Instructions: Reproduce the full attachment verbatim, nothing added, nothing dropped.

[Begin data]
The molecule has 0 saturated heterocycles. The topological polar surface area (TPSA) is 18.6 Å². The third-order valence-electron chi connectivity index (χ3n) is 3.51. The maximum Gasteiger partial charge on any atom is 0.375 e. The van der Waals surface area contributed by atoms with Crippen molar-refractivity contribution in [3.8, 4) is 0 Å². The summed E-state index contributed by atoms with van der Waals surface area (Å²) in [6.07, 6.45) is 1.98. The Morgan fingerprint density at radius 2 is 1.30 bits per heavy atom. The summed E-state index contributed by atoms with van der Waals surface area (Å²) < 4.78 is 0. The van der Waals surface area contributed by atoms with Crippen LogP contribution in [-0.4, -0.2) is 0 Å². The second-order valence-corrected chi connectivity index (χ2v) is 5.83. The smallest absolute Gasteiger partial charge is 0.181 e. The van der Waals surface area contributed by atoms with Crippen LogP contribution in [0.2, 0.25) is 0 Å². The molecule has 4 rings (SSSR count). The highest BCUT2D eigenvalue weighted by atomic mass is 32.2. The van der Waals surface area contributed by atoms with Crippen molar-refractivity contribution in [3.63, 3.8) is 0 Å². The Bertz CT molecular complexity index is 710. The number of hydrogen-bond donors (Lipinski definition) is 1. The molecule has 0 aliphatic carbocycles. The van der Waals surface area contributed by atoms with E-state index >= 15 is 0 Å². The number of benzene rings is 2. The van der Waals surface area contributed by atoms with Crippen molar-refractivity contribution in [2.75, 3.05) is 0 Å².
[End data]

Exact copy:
The molecule has 0 saturated heterocycles. The topological polar surface area (TPSA) is 18.6 Å². The third-order valence-electron chi connectivity index (χ3n) is 3.51. The maximum Gasteiger partial charge on any atom is 0.375 e. The van der Waals surface area contributed by atoms with Crippen molar-refractivity contribution in [3.8, 4) is 0 Å². The summed E-state index contributed by atoms with van der Waals surface area (Å²) in [6.07, 6.45) is 1.98. The Morgan fingerprint density at radius 2 is 1.30 bits per heavy atom. The summed E-state index contributed by atoms with van der Waals surface area (Å²) < 4.78 is 0. The van der Waals surface area contributed by atoms with Crippen LogP contribution in [-0.4, -0.2) is 0 Å². The second-order valence-corrected chi connectivity index (χ2v) is 5.83. The smallest absolute Gasteiger partial charge is 0.181 e. The van der Waals surface area contributed by atoms with Crippen LogP contribution in [0.2, 0.25) is 0 Å². The molecule has 4 rings (SSSR count). The highest BCUT2D eigenvalue weighted by atomic mass is 32.2. The van der Waals surface area contributed by atoms with Crippen molar-refractivity contribution in [3.63, 3.8) is 0 Å². The Bertz CT molecular complexity index is 710. The number of hydrogen-bond donors (Lipinski definition) is 1. The molecule has 0 aliphatic carbocycles. The van der Waals surface area contributed by atoms with E-state index >= 15 is 0 Å². The number of benzene rings is 2. The van der Waals surface area contributed by atoms with Crippen molar-refractivity contribution in [2.75, 3.05) is 0 Å².